Quite a few of our clients are authors or have books to promote on their websites. We’ve recently updated the website of a long-term client to showcase his new book.
The point of the website update is to focus narrowly on the new book. The homepage is essentially a landing page we can use for his social media. It contains the essential information: what he has to offer and how to get it.
There is a bio page, styled to match the new landing page, and a product page for the book. Again, it’s providing the information visitors need to get the book, but it also has the author’s description and thoughts about the book.
We updated the author’s history of the world he writes about and his blog to match the landing page as well. The content did not change, but the whole website has a cohesive — and spiffier — look.
Book promotion and publishing
Until the book was published and featured on Amazon, the author was primarily a publisher at his website, sharing short fiction, essays, and personal experiences. For a writer, this is a great way to display the goods in the shop window and build a following. With nothing to sell, a writer’s blog provides interesting reading for visitors.
When the book is published, the writer needs to shift from building an audience to selling the book. A sales page, either offering the book for sale directly or linking to the places where it can be bought, becomes the focus of the website.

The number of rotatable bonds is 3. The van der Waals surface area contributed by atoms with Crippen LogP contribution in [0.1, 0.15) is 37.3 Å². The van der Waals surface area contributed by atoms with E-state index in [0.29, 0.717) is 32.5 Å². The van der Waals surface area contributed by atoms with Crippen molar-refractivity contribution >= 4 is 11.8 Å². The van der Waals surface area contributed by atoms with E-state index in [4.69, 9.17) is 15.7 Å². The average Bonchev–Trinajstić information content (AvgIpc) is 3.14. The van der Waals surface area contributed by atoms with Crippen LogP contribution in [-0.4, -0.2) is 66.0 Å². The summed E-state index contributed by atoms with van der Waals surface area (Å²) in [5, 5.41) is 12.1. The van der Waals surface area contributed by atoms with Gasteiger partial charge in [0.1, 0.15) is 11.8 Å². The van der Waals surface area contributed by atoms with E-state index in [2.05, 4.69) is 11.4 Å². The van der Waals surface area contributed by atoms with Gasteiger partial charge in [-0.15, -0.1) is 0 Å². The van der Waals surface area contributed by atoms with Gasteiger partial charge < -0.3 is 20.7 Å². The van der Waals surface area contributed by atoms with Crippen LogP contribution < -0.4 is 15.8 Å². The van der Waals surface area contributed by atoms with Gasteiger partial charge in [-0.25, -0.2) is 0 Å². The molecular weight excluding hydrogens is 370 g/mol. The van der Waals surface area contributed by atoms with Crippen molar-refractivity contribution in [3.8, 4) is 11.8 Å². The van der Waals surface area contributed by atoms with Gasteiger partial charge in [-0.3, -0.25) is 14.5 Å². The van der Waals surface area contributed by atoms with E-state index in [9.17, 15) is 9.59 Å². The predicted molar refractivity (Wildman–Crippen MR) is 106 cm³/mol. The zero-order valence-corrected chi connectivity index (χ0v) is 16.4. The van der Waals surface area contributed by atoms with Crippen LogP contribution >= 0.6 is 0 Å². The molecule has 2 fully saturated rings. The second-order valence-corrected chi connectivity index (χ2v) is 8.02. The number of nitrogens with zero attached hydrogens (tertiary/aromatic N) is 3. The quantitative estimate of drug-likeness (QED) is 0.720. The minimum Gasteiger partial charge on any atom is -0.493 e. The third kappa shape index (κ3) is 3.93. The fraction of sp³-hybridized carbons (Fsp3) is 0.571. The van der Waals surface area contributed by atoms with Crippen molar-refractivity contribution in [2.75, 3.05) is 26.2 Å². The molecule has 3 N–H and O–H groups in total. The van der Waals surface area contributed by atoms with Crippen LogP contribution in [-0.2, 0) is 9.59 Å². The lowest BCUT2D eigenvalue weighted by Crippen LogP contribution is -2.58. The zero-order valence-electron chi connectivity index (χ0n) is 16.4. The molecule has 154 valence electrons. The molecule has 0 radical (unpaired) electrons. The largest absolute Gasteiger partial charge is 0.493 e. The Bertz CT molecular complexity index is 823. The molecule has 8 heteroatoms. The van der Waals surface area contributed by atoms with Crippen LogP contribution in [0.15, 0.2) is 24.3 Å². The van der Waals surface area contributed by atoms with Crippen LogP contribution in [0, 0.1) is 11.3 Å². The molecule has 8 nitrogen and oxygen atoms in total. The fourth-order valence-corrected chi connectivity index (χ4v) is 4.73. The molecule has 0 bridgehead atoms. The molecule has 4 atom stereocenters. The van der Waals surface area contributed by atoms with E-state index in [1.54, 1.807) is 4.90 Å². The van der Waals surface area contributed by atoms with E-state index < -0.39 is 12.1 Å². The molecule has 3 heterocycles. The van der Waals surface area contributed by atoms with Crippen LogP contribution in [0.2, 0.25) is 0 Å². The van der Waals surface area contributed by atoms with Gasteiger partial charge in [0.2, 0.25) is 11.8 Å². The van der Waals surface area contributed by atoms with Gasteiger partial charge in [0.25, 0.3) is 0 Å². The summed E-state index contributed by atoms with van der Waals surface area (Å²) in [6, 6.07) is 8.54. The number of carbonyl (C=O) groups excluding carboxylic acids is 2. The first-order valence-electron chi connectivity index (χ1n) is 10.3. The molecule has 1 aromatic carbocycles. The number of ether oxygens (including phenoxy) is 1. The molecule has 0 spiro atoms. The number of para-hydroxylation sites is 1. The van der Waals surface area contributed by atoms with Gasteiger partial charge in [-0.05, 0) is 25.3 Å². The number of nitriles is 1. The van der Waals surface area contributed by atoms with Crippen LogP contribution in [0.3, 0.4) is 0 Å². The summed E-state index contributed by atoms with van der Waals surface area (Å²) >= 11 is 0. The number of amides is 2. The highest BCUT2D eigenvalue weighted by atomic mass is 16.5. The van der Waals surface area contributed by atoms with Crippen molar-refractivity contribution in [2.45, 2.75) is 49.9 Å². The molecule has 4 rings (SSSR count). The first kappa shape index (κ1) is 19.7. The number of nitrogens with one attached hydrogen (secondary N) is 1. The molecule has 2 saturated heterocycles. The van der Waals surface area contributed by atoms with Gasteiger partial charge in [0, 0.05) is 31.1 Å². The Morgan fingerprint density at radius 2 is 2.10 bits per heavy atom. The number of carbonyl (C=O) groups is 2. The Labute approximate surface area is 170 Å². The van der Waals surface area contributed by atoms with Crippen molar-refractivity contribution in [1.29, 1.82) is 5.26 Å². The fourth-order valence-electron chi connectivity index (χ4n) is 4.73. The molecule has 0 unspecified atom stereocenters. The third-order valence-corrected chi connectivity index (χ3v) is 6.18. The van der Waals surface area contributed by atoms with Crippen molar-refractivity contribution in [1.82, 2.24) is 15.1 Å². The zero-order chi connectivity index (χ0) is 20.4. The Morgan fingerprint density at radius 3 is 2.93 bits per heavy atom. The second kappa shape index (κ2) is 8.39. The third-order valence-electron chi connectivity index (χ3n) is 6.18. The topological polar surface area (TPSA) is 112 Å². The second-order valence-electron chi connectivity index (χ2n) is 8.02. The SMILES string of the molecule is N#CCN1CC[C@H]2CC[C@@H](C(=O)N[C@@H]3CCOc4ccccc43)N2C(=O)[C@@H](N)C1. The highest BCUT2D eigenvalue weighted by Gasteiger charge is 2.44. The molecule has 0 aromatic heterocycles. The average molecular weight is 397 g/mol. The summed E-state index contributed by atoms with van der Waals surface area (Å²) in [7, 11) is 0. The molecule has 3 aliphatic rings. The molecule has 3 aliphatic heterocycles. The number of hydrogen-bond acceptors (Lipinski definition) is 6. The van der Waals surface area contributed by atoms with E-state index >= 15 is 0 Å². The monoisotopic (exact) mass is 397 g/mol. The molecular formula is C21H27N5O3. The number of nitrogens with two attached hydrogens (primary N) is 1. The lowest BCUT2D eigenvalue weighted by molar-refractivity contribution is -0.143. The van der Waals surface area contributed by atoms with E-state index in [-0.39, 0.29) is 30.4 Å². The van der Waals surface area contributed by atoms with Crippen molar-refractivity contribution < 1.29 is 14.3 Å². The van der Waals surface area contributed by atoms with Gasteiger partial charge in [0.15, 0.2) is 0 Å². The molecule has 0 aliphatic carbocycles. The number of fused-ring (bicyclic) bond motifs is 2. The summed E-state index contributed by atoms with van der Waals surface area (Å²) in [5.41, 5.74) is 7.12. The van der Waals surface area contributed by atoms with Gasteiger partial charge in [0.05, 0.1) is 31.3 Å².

People who have already enjoyed the writing at the website will be inclined to want to read the book. They know the author is a good writer and they have probably already enjoyed the posts about the fictional world the author is creating.
Making it easy to get the book is the first job. A compelling description and an appealing book cover will also bring in new readers. But the regular readers who are excited to know that the book they’ve looked forward to is now available — they are the primary target audience.
If you have already built up a following, it’s very important that your website shows up for searches for your name and the title of your book or series. The chances that your new book will show up in a search for “science fiction” or “new novels” are slim.
Narrow your keyword choices to the long tail keywords that might be less competitive. Another client of ours writes Southern Gothic novels with specific settings in time and place; those keywords are more useful for her than “books” or “novels.” Narrower genre labels like “dystopian fiction” or “cyberpunk novels” will give you a better chance of ranking. People may also search for local authors, authors like a favorite of theirs, or a leading character of a particular description.
However, social media’s probably going to be a major source of traffic for you as your work becomes better known. Advertising is also probably a good idea. Google, Facebook, and Amazon are likely to work well for you.
Finally, reviews of your book are very important. It makes sense to send copies to reviewers, bloggers, and fellow authors. Ask directly for reviews and make use of sites like Goodreads and Amazon to collect reviews.
Simple positive reviews like “Great book!” are not likely to get much traction for you, and lots of reviews like that cause readers to feel suspicious. Instead, ask people who write reviews of books to review your book. There are many people who enjoy reviewing books and will be happy to do that for you if you send them a copy. An email asking for this favor is completely appropriate.
You can then excerpt positive reviews at your website.
These steps should hep you get the word out about your new book — or your longstanding book, if you haven’t already done these things.